Office of Technology Transfer – University of Michigan

Alloying Based Laser Lap Welding of Galvanized Steel

Technology #1972

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Jyotirmoy Mazumder
Managed By
Richard Greeley
Senior Licensing Specialist, Engineering 734-936-2093
Patent Protection
US Patent Pending


Zinc-coated steel materials are often used to form various structures, including automobile frames and bodies. Creating such structures typically requires using one or more types of welding. While zinc provides excellent corrosion resistance to steel, it can also cause difficulties during welding. During fusion welding, for example, explosive zinc vapor can form and cause undesirable spattering of the weld metal, as well as extensive porosity in the weld after solidification. The issue of porosity is more significant in certain types of welds, such as lap welds, which are a preferred welding method for automotive body fabrication. Thus, the scrap rate in this type of welding process is typically higher, forcing manufacturers to incur material losses to maintain certain quality standards. As such, manufacturers that weld zinc-coated steel materials would benefit from improved welding techniques and in-process quality control methods.


Researchers at the University of Michigan have developed a laser welding approach to overcome some of the current limitations. The method includes applying a thin layer of an alloying agent on at least one of the metal members, and melting the protective metal coating and the alloying agent to form an alloy that is disposed between the overlapping members with zero gap. The overlapping metal members can be welded and the amount of the alloying agent can be controlled to ensure that extended solid solubility of the alloying agent in the weld is not exceeded. In addition, the researchers have developed an optical sensor to monitor the welding process by examining the spectra of zinc and iron in the plasma generated during a welding process. The monitoring system can monitor multiple parameters, including spectral line intensity, electron temperature, and ratio of zinc and iron composition in the plasma. The results can then be used individually or in combination to predict resulting weld quality and generate appropriate feedback control signals.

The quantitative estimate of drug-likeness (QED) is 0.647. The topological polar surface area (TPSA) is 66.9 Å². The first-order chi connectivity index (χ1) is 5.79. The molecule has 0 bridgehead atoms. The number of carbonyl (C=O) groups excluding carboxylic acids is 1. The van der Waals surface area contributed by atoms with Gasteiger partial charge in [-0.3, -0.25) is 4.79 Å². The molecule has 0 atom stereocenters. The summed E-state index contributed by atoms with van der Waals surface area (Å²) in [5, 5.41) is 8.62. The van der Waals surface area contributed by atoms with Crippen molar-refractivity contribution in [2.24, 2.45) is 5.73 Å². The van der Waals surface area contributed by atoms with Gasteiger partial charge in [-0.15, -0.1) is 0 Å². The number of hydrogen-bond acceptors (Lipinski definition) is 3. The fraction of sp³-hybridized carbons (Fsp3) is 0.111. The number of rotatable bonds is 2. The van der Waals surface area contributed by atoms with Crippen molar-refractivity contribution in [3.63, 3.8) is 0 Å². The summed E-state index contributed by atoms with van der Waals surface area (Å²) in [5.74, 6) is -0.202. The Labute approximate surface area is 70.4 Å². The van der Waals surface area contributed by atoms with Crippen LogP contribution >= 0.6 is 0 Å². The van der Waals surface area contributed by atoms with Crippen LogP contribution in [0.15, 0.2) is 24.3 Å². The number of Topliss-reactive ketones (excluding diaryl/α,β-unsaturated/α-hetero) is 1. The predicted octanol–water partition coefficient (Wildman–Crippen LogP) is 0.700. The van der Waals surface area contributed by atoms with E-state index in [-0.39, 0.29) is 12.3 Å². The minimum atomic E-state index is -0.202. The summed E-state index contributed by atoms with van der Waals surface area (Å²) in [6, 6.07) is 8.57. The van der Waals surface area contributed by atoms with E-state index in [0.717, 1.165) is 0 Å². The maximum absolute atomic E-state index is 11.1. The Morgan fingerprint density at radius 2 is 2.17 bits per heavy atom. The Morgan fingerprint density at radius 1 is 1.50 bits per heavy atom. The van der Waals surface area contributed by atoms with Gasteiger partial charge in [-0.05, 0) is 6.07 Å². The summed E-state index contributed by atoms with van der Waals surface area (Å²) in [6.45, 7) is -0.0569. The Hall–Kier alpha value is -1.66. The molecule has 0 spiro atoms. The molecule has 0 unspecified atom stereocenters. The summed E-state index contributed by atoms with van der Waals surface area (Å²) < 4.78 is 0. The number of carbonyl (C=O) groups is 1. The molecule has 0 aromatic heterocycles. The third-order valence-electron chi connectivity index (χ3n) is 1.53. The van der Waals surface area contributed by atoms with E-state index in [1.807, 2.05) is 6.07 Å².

Applications and Advantages


  • Welding of zinc-coated steel
  • Monitoring of welding process
  • US Patent 6,479,168
  • Canadian Patent ZL 01823231.0
  • 2 Pending US applications


  • Robust, reliable and efficient methods for lap-nl-welding of zinc-coated steel for commercial-nl-production
  • In-process quality control and prediction of-nl-resulting weld quality